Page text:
ABSTRACT & COMMENTARY
Do B Vitamins Cause Lung Cancer? The answer is sex-, supplement-, and smoking-dependent REFERENCE
Brasky TM, White E, Chen CL. Long-term, supplemental, one-carbon metabolismrelated vitamin B use in relation to lung cancer risk in the vitamins and lifestyle (VITAL) cohort. J Clin Oncol. 2017;35(30):3440-3448. STUDY OBJECTIVE
To examine the relationship between longterm supplemental B vitamin intake and lung cancer risk DESIGN
Prospective cohort study in 13 counties around the Puget Sound in northwest Washington state (VITAL cohort) PARTICIPANTS
Men and women, aged 50 to 76 at baseline and covered by the Surveillance, Epidemiology, and End Results (SEER) program cancer registry, were recruited from 364,418 baseline questionnaires from October 2000 to December 2002. Individuals with a history of lung cancer at baseline, lung cancer diagnosis on death certificate with no date of diagnosis, lung lymphoma and in situ lung cancer were excluded; after exclusions, 77,118 were available for study. Cohort members were followed from baseline to December 31, 2007, a mean follow-up of 6 years. STUDY PARAMETERS ASSESSED
Diet was assessed by food frequency questionnaire of 120 foods and beverages adapted from the Women’s Health Initiative, and the following demographic and health-related characteristics were collected: height, weight, computed BMI, education, family history of lung cancer, medical history, and cigarette smoking history, including age of onset of daily smoking, current smoking habits, cumulative years of smoking, number of years since quitting, and categorization as never smoked, former smoker (quit ≥10 years ago), recent smoker (quit <10 years ago), or current smoker. Cohort members reported their regular intake (≥1 per week for ≥1 year) of multivitamin, individual vitamin supplements, and
mixtures in a closed-ended format including usual daily dose of B6, B9, and B12, use of a multivitamin formulation, and brand name. KEY FINDINGS
Participants who developed lung cancer tended to be older, male, and less educated at baseline. They also had a lower BMI, consumed less alcohol, were more likely to be current smokers at baseline, had greater pack years, and were more likely to have a positive history of chronic obstructive pulmonary disease (COPD) and cancer. Comparing men and women, women consumed more B vitamins from supplements (P<0.001), men tended to consume more B vitamins from diet (P<0.001), and women had lower overall B vitamin intake (food and supplements; P<0.001). Both groups exceeded the US recommended daily allowance (RDA) for each B vitamin. There was no correlation of lung cancer risk with B vitamins in women. In men, compared to nonusers, intake of individual B vitamin supplements was associated with increased lung cancer risk for B6 (hazard ratio [HR]: 1.84; 95% confidence interval [CI]: 1.01-3.36) and B12 (HR: 2.42; 95% CI: 1.49-3.95). The 10-year average daily dose for men in the highest to lowest categories of B6 intake (>20 mg/d; HR: 1.82; 95% CI: 1.25-2.65) and B12 (>0.55 mcg/d; HR: 1.98; 95% CI: 1.32-2.97) was greater for current smokers compared to recent smokers or former smokers. Among current male smokers, only B6 above 20 mg per day (HR: 2.93; 95% CI: 1.5 -5.72, P=0.04) and B12 above 55 mcg per day (HR: 3.71; 95% CI: 1.77 -7.74, P<0.01) were significant for lung cancer risk. There was no risk for lung cancer in former smokers who quit more than 10 years ago or less than 10 years ago. There were too few participants who had never smoked to evaluate associations. The association with increased use of B vitamins was similar across all histological subtypes of lung cancer except adenocarcinoma.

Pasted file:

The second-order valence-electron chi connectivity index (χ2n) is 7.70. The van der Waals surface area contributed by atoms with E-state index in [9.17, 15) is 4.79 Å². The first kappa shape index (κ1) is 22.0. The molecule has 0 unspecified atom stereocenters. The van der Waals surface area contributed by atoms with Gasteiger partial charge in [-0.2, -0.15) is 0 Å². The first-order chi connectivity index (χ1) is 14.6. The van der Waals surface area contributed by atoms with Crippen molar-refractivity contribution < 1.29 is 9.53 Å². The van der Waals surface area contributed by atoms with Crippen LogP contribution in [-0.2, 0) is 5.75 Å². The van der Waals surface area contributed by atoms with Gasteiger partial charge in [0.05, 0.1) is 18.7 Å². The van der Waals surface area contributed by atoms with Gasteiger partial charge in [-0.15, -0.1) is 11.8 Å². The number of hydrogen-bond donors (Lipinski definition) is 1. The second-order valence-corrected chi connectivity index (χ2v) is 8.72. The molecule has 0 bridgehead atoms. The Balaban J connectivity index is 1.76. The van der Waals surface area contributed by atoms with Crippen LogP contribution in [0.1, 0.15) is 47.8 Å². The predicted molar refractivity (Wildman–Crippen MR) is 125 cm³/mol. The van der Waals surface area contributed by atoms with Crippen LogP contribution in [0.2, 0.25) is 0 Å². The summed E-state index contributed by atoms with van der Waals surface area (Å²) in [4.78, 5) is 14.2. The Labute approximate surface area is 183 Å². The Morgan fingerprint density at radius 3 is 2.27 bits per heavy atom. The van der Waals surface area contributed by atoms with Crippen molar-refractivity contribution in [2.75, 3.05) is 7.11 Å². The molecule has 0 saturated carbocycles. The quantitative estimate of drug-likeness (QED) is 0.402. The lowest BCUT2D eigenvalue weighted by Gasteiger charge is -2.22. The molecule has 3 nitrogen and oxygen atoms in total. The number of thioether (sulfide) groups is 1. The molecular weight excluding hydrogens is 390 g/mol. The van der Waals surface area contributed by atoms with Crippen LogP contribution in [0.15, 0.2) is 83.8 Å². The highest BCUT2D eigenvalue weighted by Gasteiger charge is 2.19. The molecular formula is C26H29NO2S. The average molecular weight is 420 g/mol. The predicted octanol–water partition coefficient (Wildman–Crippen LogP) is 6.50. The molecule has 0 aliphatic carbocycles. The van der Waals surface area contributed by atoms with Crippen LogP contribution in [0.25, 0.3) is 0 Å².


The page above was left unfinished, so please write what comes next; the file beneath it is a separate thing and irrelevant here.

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Paul Richard Saunders, PhD, ND, DHANP PRACTICE IMPLICATIONS The relationship between B vitamins and cancer has been examined in a few prior studies. A randomized intervention study by Ebbing et al provided B vitamins to 6,837 patients with ischemic heart disease for 38 months, with another 39 months of follow-up. The study, which was conducted from 1998 to 2007, had 4 arms: 0.4 mg/d B12 plus 0.8 mg/d folic acid; 0.8 mg/d folic acid plus 40 mg/d B6; 40 mg/d B6 only; and placebo.1 Investigators found no effect of B6 on lung cancer. In the B12 plus folic acid arm, 10% developed cancer, while 8.4% of participants who did not receive that combination developed cancer (HR: 1.21; 95% CI: 1.03 -1.41, P=0.02). In this study, 40% were current smokers and 72% were current or former smokers. All-cause mortality was higher in the B12 with folic acid vs other treatments (16.1% vs 13.8%; HR: 1.18, P=0.01) and was mainly due to lung cancer. The cause of the increased cancer was unknown. The Hordaland Health Studies were surveys performed in Hordaland County, Norway during the 1990s. The surveys were used to explore homocysteine in about 7,000 residents.2 An analysis of B6 metabolism found that the 4-pridoxic acid/ pyridoxal + pyridoxal-5-phosphate ratio was a marker of B6 catabolism during inflammation and may be a marker of carcinogenesis. Smoking creates inflammation that can take
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